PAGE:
Private yachts are exactly that, private, and for good reasons. Owners acquire them to get away from life for a while, and to enjoy time exclusively with family and friends. That explains why most superyacht owners prefer to remain anonymous. Not, however, Gene Machine yacht owner Jonathan Rothberg. He’s active on social media, as is his crew. Collectively, they share photos and information about where this Amels 180 is venturing and what happens onboard.
Initially, the yacht was Engelberg (below), launching in 2013 for a European family. However, that family didn’t end up taking delivery. Coincidentally, Rothberg and his family, which includes four children, had already been considering the Amels 180 series for themselves. Since the layout of Engelberg was family-friendly, the project was an ideal fit. She had accommodations for 10, for instance, with saloons suitable for parents, teens, and younger children to spend time together. She had features that all generations would appreciate, too, like sliding-glass doors to each side of the saloon. The interior design by Enzo Enea of Focus Yacht Design additionally appealed to them, with sandy and earth tones, plus touches of blues.
While family time was a priority, so was global travel. This, in turn, meant that the Rothberg family planned to spend months at a time onboard. Indeed, half a year was not out of the realm of possibility. The first summer season for the newly hired Gene Machine yacht crew and the family was a pretty typical one, in the Med. With their captain, the family planned out ambitious adventures, including Gene Machine exploring Svalbard in the Arctic Circle in 2017.
All together, the travels that Gene Machine, the family, and the crew have taken include areas like London, Miami, Monaco, New York, Norway, Spain, and St. Barths. And none of them show signs of slowing down.
Arguably most fascinating of all, the Gene Machine yacht has a lab. Not just a small area of counterspace with a microscope or two, though. The superyacht has a true scientific lab, which Rothberg had created in the skylounge. He is a pioneer in genetic sequencing technology. In fact, he received the National Medal of Technology and Innovation in 2016 from President Barack Obama for making genome sequencing faster and less expensive. Furthermore, as he tweeted in March, “I’ve done my best creating when faced by a challenge. Next gen sequencing when my son went to newborn intensive care.” He adds that issues his daughter faced with her kidneys led him to develop an ultrasound on a microchip, for monitoring.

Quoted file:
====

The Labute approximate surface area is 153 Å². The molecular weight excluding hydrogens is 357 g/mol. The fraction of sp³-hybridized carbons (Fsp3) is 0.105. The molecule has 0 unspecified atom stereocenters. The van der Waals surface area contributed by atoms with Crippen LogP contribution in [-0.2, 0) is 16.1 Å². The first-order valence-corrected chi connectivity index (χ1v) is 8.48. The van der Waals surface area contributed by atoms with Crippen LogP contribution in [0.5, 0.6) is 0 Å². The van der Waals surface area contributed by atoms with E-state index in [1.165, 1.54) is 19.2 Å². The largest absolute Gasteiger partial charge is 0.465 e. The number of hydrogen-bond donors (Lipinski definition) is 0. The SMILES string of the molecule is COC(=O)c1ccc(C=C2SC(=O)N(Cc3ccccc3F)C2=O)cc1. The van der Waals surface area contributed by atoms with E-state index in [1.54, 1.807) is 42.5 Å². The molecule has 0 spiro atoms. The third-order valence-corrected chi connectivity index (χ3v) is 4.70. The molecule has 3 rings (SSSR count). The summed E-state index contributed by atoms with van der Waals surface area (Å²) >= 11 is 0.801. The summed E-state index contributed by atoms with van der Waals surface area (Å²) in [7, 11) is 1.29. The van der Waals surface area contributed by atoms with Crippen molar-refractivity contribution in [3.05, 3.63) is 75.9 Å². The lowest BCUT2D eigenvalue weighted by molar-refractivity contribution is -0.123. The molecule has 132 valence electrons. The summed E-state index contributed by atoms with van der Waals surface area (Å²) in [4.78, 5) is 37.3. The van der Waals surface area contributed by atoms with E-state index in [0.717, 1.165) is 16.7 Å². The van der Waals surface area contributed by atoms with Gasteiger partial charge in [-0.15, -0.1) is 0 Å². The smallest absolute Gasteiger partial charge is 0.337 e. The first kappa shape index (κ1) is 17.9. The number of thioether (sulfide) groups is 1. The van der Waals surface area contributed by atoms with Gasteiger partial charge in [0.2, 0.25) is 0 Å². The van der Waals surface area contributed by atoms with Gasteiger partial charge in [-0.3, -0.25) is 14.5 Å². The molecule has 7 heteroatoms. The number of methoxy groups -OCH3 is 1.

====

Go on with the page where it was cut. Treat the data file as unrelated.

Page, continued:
That same daughter, now grown, uses the lab for her own scientific research. For instance, in 2017 while the yacht was in Svalbard, inspiration struck. She was treading water off a glacier and wondered what might be alive in those same waters. So, the then-16-year-old took some samples. She extracted DNA from the samples and prepared them for sequencing, alongside samples from more than two dozen other waters where Gene Machine had cruised so far.
Rothberg himself uses the lab, too, of course, developing among other things the world’s first Covid-19 home tests in it. He got the ball rolling mere weeks into the global pandemic, tweeting on March 7, “Thinking about a low cost, easy to manufacture home test kit for #Coronavirus.” He included a photo of his desk and the lab equipment aboard Gene Machine. Within just two weeks, that kit went from concept to execution, with a team of molecular biologists. The U.S. Food and Drug Administration approved it in December 2021.
More About the Gene Machine Yacht
LOA: 179’10” 54.86 meters)
Beam: 29’5″ (9 meters)
Draft: 10’10” (3.35 meters)
Guests: 10 in 5 staterooms
Engines: 2/2,000-hp MTUs
Range: 4,500 nautical miles at 13 knots
Builder: Amels (Damen Yachting)
Stylist: Tim Heywood Design
Naval Architect: Amels (Damen Yachting)
Interior Designer: Focus Yacht Design